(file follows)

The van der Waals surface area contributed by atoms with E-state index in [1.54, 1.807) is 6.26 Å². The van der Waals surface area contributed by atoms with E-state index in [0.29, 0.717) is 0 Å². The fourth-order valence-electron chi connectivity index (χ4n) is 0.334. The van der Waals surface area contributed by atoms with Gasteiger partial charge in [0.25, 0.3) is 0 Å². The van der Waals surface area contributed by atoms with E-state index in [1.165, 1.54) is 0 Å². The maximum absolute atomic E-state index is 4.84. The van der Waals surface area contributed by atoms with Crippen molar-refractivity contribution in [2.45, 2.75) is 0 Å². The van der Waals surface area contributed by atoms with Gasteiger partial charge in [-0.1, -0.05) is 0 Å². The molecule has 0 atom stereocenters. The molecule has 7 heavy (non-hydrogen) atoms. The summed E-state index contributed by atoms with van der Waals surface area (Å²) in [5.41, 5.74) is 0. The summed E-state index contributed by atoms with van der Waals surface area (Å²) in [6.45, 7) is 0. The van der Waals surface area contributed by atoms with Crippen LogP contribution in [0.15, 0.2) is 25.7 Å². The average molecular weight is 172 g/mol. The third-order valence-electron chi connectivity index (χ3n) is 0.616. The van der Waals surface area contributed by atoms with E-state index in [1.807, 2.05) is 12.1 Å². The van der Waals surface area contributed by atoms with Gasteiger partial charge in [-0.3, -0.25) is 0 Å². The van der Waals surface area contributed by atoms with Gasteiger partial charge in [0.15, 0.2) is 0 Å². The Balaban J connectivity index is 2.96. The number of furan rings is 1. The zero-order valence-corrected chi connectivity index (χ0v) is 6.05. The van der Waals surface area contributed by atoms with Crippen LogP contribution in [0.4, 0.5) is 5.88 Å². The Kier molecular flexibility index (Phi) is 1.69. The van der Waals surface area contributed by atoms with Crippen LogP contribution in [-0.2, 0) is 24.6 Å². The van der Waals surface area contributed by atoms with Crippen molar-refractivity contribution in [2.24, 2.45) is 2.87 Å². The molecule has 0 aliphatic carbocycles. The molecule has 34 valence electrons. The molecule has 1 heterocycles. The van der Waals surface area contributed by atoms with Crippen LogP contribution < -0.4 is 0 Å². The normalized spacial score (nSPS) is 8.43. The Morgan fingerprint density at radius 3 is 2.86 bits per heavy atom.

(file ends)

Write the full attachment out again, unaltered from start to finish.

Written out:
The van der Waals surface area contributed by atoms with E-state index in [1.54, 1.807) is 6.26 Å². The van der Waals surface area contributed by atoms with E-state index in [0.29, 0.717) is 0 Å². The fourth-order valence-electron chi connectivity index (χ4n) is 0.334. The van der Waals surface area contributed by atoms with Gasteiger partial charge in [0.25, 0.3) is 0 Å². The van der Waals surface area contributed by atoms with E-state index in [1.165, 1.54) is 0 Å². The maximum absolute atomic E-state index is 4.84. The van der Waals surface area contributed by atoms with Crippen molar-refractivity contribution in [2.45, 2.75) is 0 Å². The van der Waals surface area contributed by atoms with Gasteiger partial charge in [-0.1, -0.05) is 0 Å². The molecule has 0 atom stereocenters. The molecule has 7 heavy (non-hydrogen) atoms. The summed E-state index contributed by atoms with van der Waals surface area (Å²) in [5.41, 5.74) is 0. The summed E-state index contributed by atoms with van der Waals surface area (Å²) in [6.45, 7) is 0. The van der Waals surface area contributed by atoms with Crippen LogP contribution in [0.15, 0.2) is 25.7 Å². The average molecular weight is 172 g/mol. The third-order valence-electron chi connectivity index (χ3n) is 0.616. The van der Waals surface area contributed by atoms with E-state index in [1.807, 2.05) is 12.1 Å². The van der Waals surface area contributed by atoms with Gasteiger partial charge in [-0.3, -0.25) is 0 Å². The van der Waals surface area contributed by atoms with Gasteiger partial charge in [0.15, 0.2) is 0 Å². The Balaban J connectivity index is 2.96. The number of furan rings is 1. The zero-order valence-corrected chi connectivity index (χ0v) is 6.05. The van der Waals surface area contributed by atoms with Crippen LogP contribution in [0.4, 0.5) is 5.88 Å². The Kier molecular flexibility index (Phi) is 1.69. The van der Waals surface area contributed by atoms with Crippen LogP contribution in [-0.2, 0) is 24.6 Å². The van der Waals surface area contributed by atoms with Crippen molar-refractivity contribution in [2.24, 2.45) is 2.87 Å². The molecule has 0 aliphatic carbocycles. The molecule has 34 valence electrons. The molecule has 1 heterocycles. The van der Waals surface area contributed by atoms with Crippen LogP contribution < -0.4 is 0 Å². The normalized spacial score (nSPS) is 8.43. The Morgan fingerprint density at radius 3 is 2.86 bits per heavy atom.